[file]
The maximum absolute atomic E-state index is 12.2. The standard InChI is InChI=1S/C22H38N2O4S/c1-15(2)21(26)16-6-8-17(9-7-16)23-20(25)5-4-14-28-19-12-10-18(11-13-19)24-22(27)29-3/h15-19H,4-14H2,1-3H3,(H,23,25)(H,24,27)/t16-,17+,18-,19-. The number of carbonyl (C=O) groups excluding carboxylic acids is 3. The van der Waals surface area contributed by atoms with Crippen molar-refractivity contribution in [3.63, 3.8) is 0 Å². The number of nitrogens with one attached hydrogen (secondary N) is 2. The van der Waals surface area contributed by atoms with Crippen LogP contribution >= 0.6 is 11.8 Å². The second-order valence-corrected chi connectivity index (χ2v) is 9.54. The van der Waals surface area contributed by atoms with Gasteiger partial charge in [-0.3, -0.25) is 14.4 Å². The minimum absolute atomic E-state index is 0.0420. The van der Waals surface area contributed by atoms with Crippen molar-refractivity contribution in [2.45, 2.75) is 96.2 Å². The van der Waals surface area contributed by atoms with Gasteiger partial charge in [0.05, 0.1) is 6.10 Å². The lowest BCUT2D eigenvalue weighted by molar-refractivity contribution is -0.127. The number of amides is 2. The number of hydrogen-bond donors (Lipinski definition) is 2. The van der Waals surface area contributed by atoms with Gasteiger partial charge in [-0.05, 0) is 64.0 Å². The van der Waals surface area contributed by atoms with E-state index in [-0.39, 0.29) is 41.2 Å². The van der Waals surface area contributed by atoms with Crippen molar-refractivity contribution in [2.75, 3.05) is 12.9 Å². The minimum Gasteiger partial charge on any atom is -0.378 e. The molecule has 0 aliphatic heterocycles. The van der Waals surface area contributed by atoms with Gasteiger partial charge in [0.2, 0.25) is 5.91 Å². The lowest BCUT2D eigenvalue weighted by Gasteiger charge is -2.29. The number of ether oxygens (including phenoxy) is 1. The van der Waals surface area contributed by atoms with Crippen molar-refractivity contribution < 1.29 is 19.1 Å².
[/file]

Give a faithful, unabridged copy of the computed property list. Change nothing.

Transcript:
The maximum absolute atomic E-state index is 12.2. The standard InChI is InChI=1S/C22H38N2O4S/c1-15(2)21(26)16-6-8-17(9-7-16)23-20(25)5-4-14-28-19-12-10-18(11-13-19)24-22(27)29-3/h15-19H,4-14H2,1-3H3,(H,23,25)(H,24,27)/t16-,17+,18-,19-. The number of carbonyl (C=O) groups excluding carboxylic acids is 3. The van der Waals surface area contributed by atoms with Crippen molar-refractivity contribution in [3.63, 3.8) is 0 Å². The number of nitrogens with one attached hydrogen (secondary N) is 2. The van der Waals surface area contributed by atoms with Crippen LogP contribution >= 0.6 is 11.8 Å². The second-order valence-corrected chi connectivity index (χ2v) is 9.54. The van der Waals surface area contributed by atoms with Gasteiger partial charge in [-0.3, -0.25) is 14.4 Å². The minimum absolute atomic E-state index is 0.0420. The van der Waals surface area contributed by atoms with Crippen molar-refractivity contribution in [2.45, 2.75) is 96.2 Å². The van der Waals surface area contributed by atoms with Gasteiger partial charge in [0.05, 0.1) is 6.10 Å². The lowest BCUT2D eigenvalue weighted by molar-refractivity contribution is -0.127. The number of amides is 2. The number of hydrogen-bond donors (Lipinski definition) is 2. The van der Waals surface area contributed by atoms with Gasteiger partial charge in [-0.05, 0) is 64.0 Å². The van der Waals surface area contributed by atoms with E-state index in [-0.39, 0.29) is 41.2 Å². The van der Waals surface area contributed by atoms with Crippen molar-refractivity contribution in [2.75, 3.05) is 12.9 Å². The minimum Gasteiger partial charge on any atom is -0.378 e. The molecule has 0 aliphatic heterocycles. The van der Waals surface area contributed by atoms with Gasteiger partial charge in [0.2, 0.25) is 5.91 Å². The lowest BCUT2D eigenvalue weighted by Gasteiger charge is -2.29. The number of ether oxygens (including phenoxy) is 1. The van der Waals surface area contributed by atoms with Crippen molar-refractivity contribution < 1.29 is 19.1 Å².